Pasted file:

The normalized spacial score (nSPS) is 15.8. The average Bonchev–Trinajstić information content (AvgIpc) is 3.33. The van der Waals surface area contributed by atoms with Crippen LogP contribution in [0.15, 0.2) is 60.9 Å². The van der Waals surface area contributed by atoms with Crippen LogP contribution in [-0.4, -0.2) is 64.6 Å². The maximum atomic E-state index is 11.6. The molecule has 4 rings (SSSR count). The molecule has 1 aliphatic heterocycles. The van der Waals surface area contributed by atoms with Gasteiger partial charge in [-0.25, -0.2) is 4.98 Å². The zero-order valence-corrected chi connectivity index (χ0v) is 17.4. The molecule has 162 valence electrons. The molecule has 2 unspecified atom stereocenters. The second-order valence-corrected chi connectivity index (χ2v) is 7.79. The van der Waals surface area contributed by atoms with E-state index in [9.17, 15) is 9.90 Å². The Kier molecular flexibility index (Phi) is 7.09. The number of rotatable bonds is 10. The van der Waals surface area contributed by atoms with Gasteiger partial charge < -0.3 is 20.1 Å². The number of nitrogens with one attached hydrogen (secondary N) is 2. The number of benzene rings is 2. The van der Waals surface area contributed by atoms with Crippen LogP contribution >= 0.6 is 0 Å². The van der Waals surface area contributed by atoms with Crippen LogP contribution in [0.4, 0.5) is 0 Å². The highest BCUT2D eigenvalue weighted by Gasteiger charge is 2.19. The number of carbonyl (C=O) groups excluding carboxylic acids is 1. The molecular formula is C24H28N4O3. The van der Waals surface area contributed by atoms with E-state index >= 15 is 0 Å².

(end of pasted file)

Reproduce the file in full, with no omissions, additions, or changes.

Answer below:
The normalized spacial score (nSPS) is 15.8. The average Bonchev–Trinajstić information content (AvgIpc) is 3.33. The van der Waals surface area contributed by atoms with Crippen LogP contribution in [0.15, 0.2) is 60.9 Å². The van der Waals surface area contributed by atoms with Crippen LogP contribution in [-0.4, -0.2) is 64.6 Å². The maximum atomic E-state index is 11.6. The molecule has 4 rings (SSSR count). The molecule has 1 aliphatic heterocycles. The van der Waals surface area contributed by atoms with Gasteiger partial charge in [-0.25, -0.2) is 4.98 Å². The zero-order valence-corrected chi connectivity index (χ0v) is 17.4. The molecule has 162 valence electrons. The molecule has 2 unspecified atom stereocenters. The second-order valence-corrected chi connectivity index (χ2v) is 7.79. The van der Waals surface area contributed by atoms with E-state index in [9.17, 15) is 9.90 Å². The Kier molecular flexibility index (Phi) is 7.09. The number of rotatable bonds is 10. The van der Waals surface area contributed by atoms with Gasteiger partial charge < -0.3 is 20.1 Å². The number of nitrogens with one attached hydrogen (secondary N) is 2. The number of benzene rings is 2. The van der Waals surface area contributed by atoms with Crippen LogP contribution >= 0.6 is 0 Å². The van der Waals surface area contributed by atoms with Crippen LogP contribution in [0.4, 0.5) is 0 Å². The highest BCUT2D eigenvalue weighted by Gasteiger charge is 2.19. The number of carbonyl (C=O) groups excluding carboxylic acids is 1. The molecular formula is C24H28N4O3. The van der Waals surface area contributed by atoms with E-state index >= 15 is 0 Å².